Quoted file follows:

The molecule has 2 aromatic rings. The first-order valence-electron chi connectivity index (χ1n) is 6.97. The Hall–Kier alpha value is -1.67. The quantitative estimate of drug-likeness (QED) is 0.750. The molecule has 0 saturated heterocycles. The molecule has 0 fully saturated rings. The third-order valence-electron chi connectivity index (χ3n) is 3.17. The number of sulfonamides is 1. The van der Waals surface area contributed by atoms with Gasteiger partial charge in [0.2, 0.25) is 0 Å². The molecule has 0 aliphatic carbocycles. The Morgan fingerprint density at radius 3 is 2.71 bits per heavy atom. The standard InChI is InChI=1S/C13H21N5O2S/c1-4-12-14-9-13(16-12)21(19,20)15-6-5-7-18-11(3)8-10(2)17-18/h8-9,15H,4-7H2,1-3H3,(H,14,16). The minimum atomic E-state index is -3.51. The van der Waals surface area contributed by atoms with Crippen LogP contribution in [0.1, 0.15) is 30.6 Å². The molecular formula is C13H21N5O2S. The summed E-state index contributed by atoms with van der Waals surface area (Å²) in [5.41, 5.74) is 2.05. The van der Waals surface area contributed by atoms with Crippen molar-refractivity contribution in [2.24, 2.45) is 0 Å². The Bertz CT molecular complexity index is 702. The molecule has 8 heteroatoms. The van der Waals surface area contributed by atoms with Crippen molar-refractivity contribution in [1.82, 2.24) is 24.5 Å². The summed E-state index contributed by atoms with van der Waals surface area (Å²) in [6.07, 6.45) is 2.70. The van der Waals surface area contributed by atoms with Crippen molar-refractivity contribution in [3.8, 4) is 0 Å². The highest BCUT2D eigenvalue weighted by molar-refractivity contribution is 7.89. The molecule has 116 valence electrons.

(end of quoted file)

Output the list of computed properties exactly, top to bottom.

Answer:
The molecule has 2 aromatic rings. The first-order valence-electron chi connectivity index (χ1n) is 6.97. The Hall–Kier alpha value is -1.67. The quantitative estimate of drug-likeness (QED) is 0.750. The molecule has 0 saturated heterocycles. The molecule has 0 fully saturated rings. The third-order valence-electron chi connectivity index (χ3n) is 3.17. The number of sulfonamides is 1. The van der Waals surface area contributed by atoms with Gasteiger partial charge in [0.2, 0.25) is 0 Å². The molecule has 0 aliphatic carbocycles. The Morgan fingerprint density at radius 3 is 2.71 bits per heavy atom. The standard InChI is InChI=1S/C13H21N5O2S/c1-4-12-14-9-13(16-12)21(19,20)15-6-5-7-18-11(3)8-10(2)17-18/h8-9,15H,4-7H2,1-3H3,(H,14,16). The minimum atomic E-state index is -3.51. The van der Waals surface area contributed by atoms with Crippen LogP contribution in [0.1, 0.15) is 30.6 Å². The molecular formula is C13H21N5O2S. The summed E-state index contributed by atoms with van der Waals surface area (Å²) in [5.41, 5.74) is 2.05. The van der Waals surface area contributed by atoms with Crippen molar-refractivity contribution in [2.24, 2.45) is 0 Å². The Bertz CT molecular complexity index is 702. The molecule has 8 heteroatoms. The van der Waals surface area contributed by atoms with Crippen molar-refractivity contribution in [1.82, 2.24) is 24.5 Å². The summed E-state index contributed by atoms with van der Waals surface area (Å²) in [6.07, 6.45) is 2.70. The van der Waals surface area contributed by atoms with Crippen molar-refractivity contribution in [3.8, 4) is 0 Å². The highest BCUT2D eigenvalue weighted by molar-refractivity contribution is 7.89. The molecule has 116 valence electrons.